Q&A: Mobile app guides emergency help to victims of heart attack
A new app developed by the students at Ghent University gets medically trained volunteers to the scene of an emergency as quickly as possible
Every minute counts
How does EVapp work?
When a heart attack occurs, someone calls the emergency number 112. Then the emergency dispatch centre uses the app to mobilise volunteers such as doctors and nurses, or anyone who can do CPR. The app starts with the nearest person. Two people are mobilised to get on the scene and start basic life support. It then mobilises a third or a fourth person to get an automatic external defibrillator to restart the heart.
How many volunteers do you need and are they always required to respond?
You need about five people in a one-kilometre radius. We are fairly densely populated in Belgium, and over half a million people know CPR. Our recruitment plan is to get 40,000 volunteers to cover the country. Belgian law does not make you liable for providing care, but we have also made it possible for volunteers to accept or decline a call, so they are not pressured. There is also an electronic calendar where volunteers can indicate their availability.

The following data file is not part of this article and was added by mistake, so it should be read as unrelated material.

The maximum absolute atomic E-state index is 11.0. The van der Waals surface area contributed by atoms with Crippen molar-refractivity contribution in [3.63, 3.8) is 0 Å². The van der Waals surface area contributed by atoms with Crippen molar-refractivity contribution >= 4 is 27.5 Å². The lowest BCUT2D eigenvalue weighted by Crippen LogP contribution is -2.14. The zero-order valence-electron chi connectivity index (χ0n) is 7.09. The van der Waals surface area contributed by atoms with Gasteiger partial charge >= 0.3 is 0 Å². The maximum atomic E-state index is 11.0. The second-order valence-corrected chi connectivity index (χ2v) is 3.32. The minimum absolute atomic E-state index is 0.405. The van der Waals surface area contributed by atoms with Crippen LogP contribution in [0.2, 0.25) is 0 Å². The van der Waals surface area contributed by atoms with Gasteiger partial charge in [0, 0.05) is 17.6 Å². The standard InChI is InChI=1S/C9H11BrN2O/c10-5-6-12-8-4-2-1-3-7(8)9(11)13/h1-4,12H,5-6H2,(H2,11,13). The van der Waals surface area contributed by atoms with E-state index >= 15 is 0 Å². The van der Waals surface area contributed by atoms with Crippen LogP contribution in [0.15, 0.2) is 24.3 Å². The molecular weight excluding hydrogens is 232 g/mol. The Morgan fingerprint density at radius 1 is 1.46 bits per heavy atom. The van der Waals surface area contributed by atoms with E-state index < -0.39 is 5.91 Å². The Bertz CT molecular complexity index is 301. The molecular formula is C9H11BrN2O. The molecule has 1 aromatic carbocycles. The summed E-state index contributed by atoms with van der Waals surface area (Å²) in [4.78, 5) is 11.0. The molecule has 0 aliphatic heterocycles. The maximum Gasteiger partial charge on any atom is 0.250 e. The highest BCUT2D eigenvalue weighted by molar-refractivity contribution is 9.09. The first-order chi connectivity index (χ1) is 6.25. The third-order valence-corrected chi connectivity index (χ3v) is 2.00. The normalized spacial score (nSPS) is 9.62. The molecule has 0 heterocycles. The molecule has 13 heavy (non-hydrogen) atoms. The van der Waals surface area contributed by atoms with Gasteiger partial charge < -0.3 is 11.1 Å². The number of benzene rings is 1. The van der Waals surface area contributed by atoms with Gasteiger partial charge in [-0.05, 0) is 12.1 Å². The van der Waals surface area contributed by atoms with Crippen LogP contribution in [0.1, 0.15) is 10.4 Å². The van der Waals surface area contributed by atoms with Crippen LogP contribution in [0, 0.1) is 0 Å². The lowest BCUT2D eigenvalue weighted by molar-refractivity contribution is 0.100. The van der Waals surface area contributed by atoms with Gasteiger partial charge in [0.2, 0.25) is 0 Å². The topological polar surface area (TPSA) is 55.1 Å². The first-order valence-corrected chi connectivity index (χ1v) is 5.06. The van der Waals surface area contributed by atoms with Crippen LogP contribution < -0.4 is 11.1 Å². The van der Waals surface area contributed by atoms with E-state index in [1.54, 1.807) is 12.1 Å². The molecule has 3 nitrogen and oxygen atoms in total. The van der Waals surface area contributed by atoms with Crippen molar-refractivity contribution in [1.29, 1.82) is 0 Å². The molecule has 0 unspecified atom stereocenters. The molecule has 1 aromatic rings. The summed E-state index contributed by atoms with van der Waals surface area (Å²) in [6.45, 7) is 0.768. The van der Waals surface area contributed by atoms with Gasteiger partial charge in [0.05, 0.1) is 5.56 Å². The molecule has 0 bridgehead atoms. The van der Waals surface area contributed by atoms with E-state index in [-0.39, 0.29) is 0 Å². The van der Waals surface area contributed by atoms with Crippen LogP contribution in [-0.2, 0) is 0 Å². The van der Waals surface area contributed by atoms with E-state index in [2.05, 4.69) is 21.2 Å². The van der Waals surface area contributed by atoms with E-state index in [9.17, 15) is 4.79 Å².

Was the app hard to design?
The biggest challenge was privacy. We work with sensitive data – the volunteers’ medical and personal information – so we had to make sure that the dot on the screen cannot be linked back to the person. We did that by working closely with the Belgian Privacy Commission.
We are starting test projects with municipalities in Antwerp province, which will show how fast we can get people there and give us average survival numbers. EVapp is set up as a non-governmental organisation. We are not looking for any profit at all. We just want the application out there.
Photo courtesy EVapp